WHAT SHOULD I BE DOING INSTEAD OF THIS?
 
 

Poor Priorities

City Hall continues underfunding human services despite historical goals and pressing needs

0 Comments · Wednesday, July 31, 2013
Since 2004, the city has failed to meet its own goals for human services funding, leaving some agencies behind.   
by German Lopez 10.31.2013
Posted In: News, 2013 Election, Mayor, Government at 09:02 AM | Permalink | Comments (0)
 
 
election_streetcaressay_juliehill

Morning News and Stuff

Election Issue hits stands, ballot restrictions move forward, Cranley helped move jobs

CityBeat’s full Election Issue is in stands now. Check out our feature stories on three remarkable City Council challengers: Mike Moroski, Michelle Dillingham and Greg Landsman. Find the rest of our election coverage, along with our endorsements, here. The Ohio legislature is working through a bill that would limit ballot access for minor parties, which argue the petitioning and voting requirements are meant to help Gov. John Kasich’s chances of re-election in 2014. The Ohio House narrowly passed the bill yesterday with looser restrictions than those set by the Ohio Senate earlier in the month, but a legislative error in the House means neither chamber will hammer out the final details until they reconvene next week. Republicans say the bill is necessary to set some basic standards for who can get on the ballot. Democrats have joined with minor parties in calling the bill the “John Kasich Re-election Protection Act” because it would supposedly protect Kasich from tea party and other third-party challengers after his support for the federally funded Medicaid expansion turned members of his conservative base against him. As an attorney and lobbyist at Keating, Muething & Klekamp (KMK), mayoral candidate John Cranley helped payroll company Paycor finalize plans to move its headquarters — and 450 to 500 jobs with it — from Queensgate in Cincinnati to Norwood, Ohio. Specifically, KMK and several of its employees, including Cranley, helped Paycor and Norwood set up a tax credit deal to incentivize the company’s relocation. The Cranley campaign says he was just doing his job after Paycor went to KMK, not the other way around. But supporters of Vice Mayor Roxanne Qualls, Cranley’s opponent in the mayoral race, say he shouldn’t be helping companies leave the city he wants to lead. Paycor’s move in 2014 means the city will have to take back some of the money it gave the company, through two tax deals that Cranley approved while on City Council, to encourage it to stay in Cincinnati through 2015. Cranley received a $1,100 campaign contribution from Paycor CEO Bob Coughlin on Aug. 20. Opinion:• “Which Came First, the Chicken or the Streetcar?”• “The Folly of Privatization.” The Cincinnati/Northern Kentucky International Airport (CVG) board travels widely and often dines at public expense, according to an investigation from The Cincinnati Enquirer. Among other findings, The Enquirer found the CVG board, which is considered a governmental agency, has a much more lenient travel expense policy for itself than it does for staff members, and it sometimes uses airport funds to pay for liquor. On Twitter, Hamilton County Commissioner Greg Hartman called the findings outrageous and demanded resignations. Northside property crime is on the rise, and police and residents are taking notice. Business leaders in the neighborhood are concerned the negative stigma surrounding the crime will hurt their businesses. With federal stimulus funding expiring in November, 1.8 million Ohioans will get less food assistance starting tomorrow. The news comes after 18,000 in Hamilton County were hit by additional restrictions this month, as CityBeat covered in further detail here. Hamilton County commissioners yesterday agreed to pay $883,000 to cover legal fees for Judge Tracie Hunter and her legal team. The Hamilton County Board of Elections racked up the bill for the county by repeatedly appealing Hunter’s demands that the board count more than one-third of previously discarded provisional ballots, which were enough to turn the juvenile court election in Hunter’s favor. Hunter’s opponent, John Williams, later won a separate appointment and election to get on the juvenile court. Metro, Cincinnati’s local bus service, announced it’s relaxing time limits on transfer tickets, which should make it easier to catch a bus without sprinting to the stop. Cincinnati-based Fifth Third Bancorp laid off nearly 500 employees in the past six months, with some of the layoffs hitting Cincinnati. The bank blames the job cuts on slowdowns in the mortgage business. A new study finds cheaters are more likely to strike in the afternoon. Early voting is now underway. Find your voting location here. Normal voting hours are 8 a.m. to 4 p.m., although some days are extended. If you don’t vote early, you can still vote on Election Day (Nov. 5). Check out CityBeat’s coverage and endorsements for the 2013 election here. Follow CityBeat on Twitter:• Main: @CityBeatCincy• News: @CityBeat_News• Music: @CityBeatMusic• German Lopez: @germanrlopez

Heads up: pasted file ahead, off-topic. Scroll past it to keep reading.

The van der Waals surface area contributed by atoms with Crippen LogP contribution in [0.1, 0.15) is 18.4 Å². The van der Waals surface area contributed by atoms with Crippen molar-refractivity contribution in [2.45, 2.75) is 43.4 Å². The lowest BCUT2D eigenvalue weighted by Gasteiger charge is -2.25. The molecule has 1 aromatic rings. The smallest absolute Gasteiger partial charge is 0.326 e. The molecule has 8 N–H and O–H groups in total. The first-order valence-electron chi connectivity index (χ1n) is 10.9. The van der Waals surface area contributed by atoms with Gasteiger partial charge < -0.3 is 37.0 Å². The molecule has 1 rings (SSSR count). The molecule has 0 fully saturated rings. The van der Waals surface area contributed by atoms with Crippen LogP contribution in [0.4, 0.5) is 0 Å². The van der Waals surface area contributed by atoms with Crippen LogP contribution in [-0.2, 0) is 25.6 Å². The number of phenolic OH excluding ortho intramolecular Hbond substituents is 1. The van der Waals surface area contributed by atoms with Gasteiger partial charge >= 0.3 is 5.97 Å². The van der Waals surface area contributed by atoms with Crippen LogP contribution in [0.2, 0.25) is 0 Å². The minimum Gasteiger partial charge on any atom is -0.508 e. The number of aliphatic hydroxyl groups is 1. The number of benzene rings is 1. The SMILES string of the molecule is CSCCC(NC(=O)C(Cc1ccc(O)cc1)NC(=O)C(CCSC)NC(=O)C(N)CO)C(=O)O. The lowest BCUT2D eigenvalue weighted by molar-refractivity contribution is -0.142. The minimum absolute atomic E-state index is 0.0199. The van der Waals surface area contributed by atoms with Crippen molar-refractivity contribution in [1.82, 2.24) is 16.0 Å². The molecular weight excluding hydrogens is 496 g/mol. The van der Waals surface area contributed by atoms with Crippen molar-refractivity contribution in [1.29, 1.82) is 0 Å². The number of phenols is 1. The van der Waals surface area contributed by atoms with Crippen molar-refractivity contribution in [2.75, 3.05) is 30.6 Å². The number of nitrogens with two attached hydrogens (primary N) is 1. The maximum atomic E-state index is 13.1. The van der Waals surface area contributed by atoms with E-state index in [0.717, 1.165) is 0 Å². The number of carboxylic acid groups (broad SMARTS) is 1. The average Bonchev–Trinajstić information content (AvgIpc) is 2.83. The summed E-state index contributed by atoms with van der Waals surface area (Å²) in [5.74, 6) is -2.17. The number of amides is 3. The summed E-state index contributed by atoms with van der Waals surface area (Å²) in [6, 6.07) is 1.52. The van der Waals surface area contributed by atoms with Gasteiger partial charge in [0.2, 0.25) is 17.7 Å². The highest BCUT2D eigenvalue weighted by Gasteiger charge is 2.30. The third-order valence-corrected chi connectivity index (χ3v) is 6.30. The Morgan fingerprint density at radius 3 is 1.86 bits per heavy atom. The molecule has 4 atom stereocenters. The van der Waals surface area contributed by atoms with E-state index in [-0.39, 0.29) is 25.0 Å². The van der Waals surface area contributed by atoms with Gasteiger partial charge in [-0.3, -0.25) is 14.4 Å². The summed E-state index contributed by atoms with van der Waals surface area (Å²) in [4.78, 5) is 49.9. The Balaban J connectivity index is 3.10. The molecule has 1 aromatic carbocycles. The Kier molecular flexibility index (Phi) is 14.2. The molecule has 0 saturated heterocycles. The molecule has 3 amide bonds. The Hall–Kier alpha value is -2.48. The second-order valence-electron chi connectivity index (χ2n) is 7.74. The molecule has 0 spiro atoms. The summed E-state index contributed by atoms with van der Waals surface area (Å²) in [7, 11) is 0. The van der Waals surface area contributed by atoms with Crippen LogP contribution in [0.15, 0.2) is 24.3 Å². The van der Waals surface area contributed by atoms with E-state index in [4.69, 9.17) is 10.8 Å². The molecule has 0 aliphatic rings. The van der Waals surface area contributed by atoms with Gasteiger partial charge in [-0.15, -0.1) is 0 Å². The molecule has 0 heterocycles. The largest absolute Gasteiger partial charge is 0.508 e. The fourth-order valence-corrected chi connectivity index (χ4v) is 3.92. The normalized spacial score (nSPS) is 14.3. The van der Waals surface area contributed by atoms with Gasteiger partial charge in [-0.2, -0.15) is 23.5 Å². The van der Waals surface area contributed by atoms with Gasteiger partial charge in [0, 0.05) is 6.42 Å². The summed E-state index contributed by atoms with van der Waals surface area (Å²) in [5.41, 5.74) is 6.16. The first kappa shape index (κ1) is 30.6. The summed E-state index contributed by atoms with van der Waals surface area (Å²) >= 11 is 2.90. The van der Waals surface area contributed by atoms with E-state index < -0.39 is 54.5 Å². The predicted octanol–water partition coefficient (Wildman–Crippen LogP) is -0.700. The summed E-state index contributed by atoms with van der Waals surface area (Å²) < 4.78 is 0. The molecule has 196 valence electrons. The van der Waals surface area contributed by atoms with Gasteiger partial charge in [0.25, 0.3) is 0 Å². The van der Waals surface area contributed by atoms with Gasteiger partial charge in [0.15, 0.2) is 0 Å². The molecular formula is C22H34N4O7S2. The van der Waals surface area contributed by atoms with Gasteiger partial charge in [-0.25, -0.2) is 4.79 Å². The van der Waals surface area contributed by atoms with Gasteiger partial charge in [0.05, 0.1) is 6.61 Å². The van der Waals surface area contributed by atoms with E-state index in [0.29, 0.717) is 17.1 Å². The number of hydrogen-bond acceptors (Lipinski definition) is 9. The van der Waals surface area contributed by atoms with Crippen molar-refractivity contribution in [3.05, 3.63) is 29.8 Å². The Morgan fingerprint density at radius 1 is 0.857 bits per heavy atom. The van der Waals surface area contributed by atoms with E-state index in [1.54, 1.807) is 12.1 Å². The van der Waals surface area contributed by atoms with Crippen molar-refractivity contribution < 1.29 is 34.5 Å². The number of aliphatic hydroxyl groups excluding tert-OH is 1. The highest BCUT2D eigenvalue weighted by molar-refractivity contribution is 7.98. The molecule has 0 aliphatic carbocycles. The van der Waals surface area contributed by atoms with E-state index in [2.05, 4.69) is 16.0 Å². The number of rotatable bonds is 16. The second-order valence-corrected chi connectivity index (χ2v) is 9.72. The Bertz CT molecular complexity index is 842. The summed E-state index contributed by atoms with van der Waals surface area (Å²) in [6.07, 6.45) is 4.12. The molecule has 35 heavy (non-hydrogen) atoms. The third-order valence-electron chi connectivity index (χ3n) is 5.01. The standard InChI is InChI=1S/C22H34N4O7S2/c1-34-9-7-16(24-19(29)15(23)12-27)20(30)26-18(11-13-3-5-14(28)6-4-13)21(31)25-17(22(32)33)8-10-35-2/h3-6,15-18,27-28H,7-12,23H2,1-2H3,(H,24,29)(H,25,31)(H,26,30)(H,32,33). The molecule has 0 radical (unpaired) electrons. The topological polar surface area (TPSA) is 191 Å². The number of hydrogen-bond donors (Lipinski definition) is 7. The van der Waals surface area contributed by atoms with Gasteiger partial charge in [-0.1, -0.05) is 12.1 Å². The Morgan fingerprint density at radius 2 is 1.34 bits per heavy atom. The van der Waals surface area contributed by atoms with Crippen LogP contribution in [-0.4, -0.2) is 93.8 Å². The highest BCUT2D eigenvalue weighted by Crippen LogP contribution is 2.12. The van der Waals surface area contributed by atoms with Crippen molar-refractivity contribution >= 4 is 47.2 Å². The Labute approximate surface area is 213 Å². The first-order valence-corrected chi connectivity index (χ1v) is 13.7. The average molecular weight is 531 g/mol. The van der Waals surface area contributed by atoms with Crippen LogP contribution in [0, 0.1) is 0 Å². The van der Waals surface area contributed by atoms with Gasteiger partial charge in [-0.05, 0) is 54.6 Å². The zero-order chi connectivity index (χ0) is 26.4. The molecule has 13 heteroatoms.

Which Came First, the Chicken or the Streetcar?

3 Comments · Wednesday, October 30, 2013